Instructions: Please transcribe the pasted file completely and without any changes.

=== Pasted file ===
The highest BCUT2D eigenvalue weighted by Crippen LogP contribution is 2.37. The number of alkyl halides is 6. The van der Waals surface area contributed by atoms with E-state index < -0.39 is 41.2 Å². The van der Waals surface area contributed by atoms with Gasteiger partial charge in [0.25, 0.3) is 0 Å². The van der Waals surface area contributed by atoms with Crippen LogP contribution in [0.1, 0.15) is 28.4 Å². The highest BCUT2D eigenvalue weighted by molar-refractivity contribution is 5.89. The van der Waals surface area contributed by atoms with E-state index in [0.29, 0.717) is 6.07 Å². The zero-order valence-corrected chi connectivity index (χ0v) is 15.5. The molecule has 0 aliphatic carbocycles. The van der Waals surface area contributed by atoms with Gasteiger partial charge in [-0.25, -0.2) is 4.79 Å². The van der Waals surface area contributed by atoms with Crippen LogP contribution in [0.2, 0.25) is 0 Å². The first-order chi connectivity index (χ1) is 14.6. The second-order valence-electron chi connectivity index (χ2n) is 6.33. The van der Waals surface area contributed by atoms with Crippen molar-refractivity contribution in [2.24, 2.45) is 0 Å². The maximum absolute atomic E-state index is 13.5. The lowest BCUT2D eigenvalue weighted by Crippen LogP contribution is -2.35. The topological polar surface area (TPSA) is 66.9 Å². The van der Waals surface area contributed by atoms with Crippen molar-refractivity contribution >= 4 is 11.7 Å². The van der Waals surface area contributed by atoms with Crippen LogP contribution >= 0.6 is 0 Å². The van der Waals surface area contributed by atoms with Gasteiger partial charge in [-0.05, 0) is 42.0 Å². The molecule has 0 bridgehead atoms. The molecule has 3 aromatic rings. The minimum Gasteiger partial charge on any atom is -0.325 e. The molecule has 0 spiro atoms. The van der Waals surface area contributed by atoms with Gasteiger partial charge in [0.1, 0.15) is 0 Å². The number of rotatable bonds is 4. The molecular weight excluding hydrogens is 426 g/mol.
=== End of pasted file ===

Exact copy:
The highest BCUT2D eigenvalue weighted by Crippen LogP contribution is 2.37. The number of alkyl halides is 6. The van der Waals surface area contributed by atoms with E-state index < -0.39 is 41.2 Å². The van der Waals surface area contributed by atoms with Gasteiger partial charge in [0.25, 0.3) is 0 Å². The van der Waals surface area contributed by atoms with Crippen LogP contribution in [0.1, 0.15) is 28.4 Å². The highest BCUT2D eigenvalue weighted by molar-refractivity contribution is 5.89. The van der Waals surface area contributed by atoms with E-state index in [0.29, 0.717) is 6.07 Å². The zero-order valence-corrected chi connectivity index (χ0v) is 15.5. The molecule has 0 aliphatic carbocycles. The van der Waals surface area contributed by atoms with Gasteiger partial charge in [-0.25, -0.2) is 4.79 Å². The van der Waals surface area contributed by atoms with Crippen LogP contribution in [0.2, 0.25) is 0 Å². The first-order chi connectivity index (χ1) is 14.6. The second-order valence-electron chi connectivity index (χ2n) is 6.33. The van der Waals surface area contributed by atoms with Crippen molar-refractivity contribution in [2.24, 2.45) is 0 Å². The maximum absolute atomic E-state index is 13.5. The lowest BCUT2D eigenvalue weighted by Crippen LogP contribution is -2.35. The topological polar surface area (TPSA) is 66.9 Å². The van der Waals surface area contributed by atoms with Crippen molar-refractivity contribution >= 4 is 11.7 Å². The van der Waals surface area contributed by atoms with Crippen LogP contribution >= 0.6 is 0 Å². The van der Waals surface area contributed by atoms with Gasteiger partial charge in [-0.05, 0) is 42.0 Å². The molecule has 0 bridgehead atoms. The molecule has 3 aromatic rings. The minimum Gasteiger partial charge on any atom is -0.325 e. The molecule has 0 spiro atoms. The van der Waals surface area contributed by atoms with Gasteiger partial charge in [0.1, 0.15) is 0 Å². The number of rotatable bonds is 4. The molecular weight excluding hydrogens is 426 g/mol.